News Release

Latter-day Saints Present Van to Christchurch Charity

Have wheels, kaumātua will travel

Yesterday representatives from The Church of Jesus Christ of Latter-day Saints presented an eleven seater van to Te Puna Oranga.  The vehicle will be used for the kaumātua (elderly Maori people) and also for the families and young people who are supported by the organisation.

Many community based agencies are struggling to meet the demand and needs of individual and families in Christchurch.  Five years on from the 2011 earthquakes and the elderly are particularly susceptible to loneliness and isolation. This can be even more so for elderly who are Māori or from minority cultures.  

Mental health provider Te Puna Oranga started running gatherings for kaumātua several years ago with a group of thirty attending; now they have bloomed to having more than 180 at events.  

Transport for the kaumātua has been problematic, both to get then to the gatherings and also to assist them with transport to other essential appointments, such as attending the doctor or hospital visits.


"Partnerships between different organisations and agencies including churches mean we can be more caring and responsive to meeting the diverse needs of our communities” said local Church leader Jared Ormsby.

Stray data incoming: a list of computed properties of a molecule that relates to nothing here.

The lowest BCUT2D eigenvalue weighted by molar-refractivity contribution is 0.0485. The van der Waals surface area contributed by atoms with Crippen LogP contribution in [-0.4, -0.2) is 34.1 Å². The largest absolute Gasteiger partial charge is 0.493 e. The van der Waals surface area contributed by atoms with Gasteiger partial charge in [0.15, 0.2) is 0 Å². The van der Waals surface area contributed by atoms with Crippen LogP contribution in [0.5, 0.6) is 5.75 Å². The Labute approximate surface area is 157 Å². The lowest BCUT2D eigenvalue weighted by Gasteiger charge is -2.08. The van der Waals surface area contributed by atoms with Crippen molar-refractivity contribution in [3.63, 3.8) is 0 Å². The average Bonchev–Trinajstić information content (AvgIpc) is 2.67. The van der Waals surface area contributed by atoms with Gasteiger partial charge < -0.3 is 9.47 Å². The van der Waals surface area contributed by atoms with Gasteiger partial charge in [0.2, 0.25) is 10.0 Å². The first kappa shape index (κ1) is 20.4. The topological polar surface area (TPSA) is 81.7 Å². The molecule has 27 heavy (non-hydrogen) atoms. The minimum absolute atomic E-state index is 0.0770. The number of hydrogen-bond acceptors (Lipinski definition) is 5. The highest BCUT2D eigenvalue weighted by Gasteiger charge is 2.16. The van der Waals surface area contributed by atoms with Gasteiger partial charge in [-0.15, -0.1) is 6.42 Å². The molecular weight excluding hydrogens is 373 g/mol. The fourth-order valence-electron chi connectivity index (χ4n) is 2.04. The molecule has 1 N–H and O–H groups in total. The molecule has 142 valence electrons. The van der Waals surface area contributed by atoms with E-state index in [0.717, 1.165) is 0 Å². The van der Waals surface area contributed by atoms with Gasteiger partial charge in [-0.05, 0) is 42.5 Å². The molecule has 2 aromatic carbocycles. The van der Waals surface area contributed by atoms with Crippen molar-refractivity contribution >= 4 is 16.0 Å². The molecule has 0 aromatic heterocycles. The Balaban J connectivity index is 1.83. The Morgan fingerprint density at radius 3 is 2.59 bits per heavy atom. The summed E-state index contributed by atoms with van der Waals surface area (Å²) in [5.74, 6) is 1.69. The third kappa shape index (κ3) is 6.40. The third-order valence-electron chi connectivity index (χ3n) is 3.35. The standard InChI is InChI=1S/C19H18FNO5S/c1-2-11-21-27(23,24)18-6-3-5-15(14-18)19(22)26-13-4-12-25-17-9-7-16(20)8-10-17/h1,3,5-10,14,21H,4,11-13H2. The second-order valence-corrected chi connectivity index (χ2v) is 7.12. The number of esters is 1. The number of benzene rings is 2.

After the presentation one of the kaumātua, Aunty Kiwa Hutcheson, thanked the Church for the vehicle. View video here.  

Te Puna Oranga Manager Tania Mataki couldn’t express enough thanks, simply saying "good things like this just don’t happen to us.”  

The donation was made possible thanks to LDS Charities who administer humanitarian aid on behalf of The Church of Jesus Christ of Latter-day Saints.

According to manager Hans Sorensen, the 2014 LDS Charities annual report well over 2,000,000 people were directly impacted by LDS humanitarian aid. 

However, the “real” number of people affected by the aid is actually incalculable.  

"The Church supports communities the world over because that is what believers in Christ profess and therefore should do; be a neighbour - to borrow from the parable of the good Samaritan - to those in need regardless of age, gender, religion or political persuasion; seeking nothing in return,” he said.

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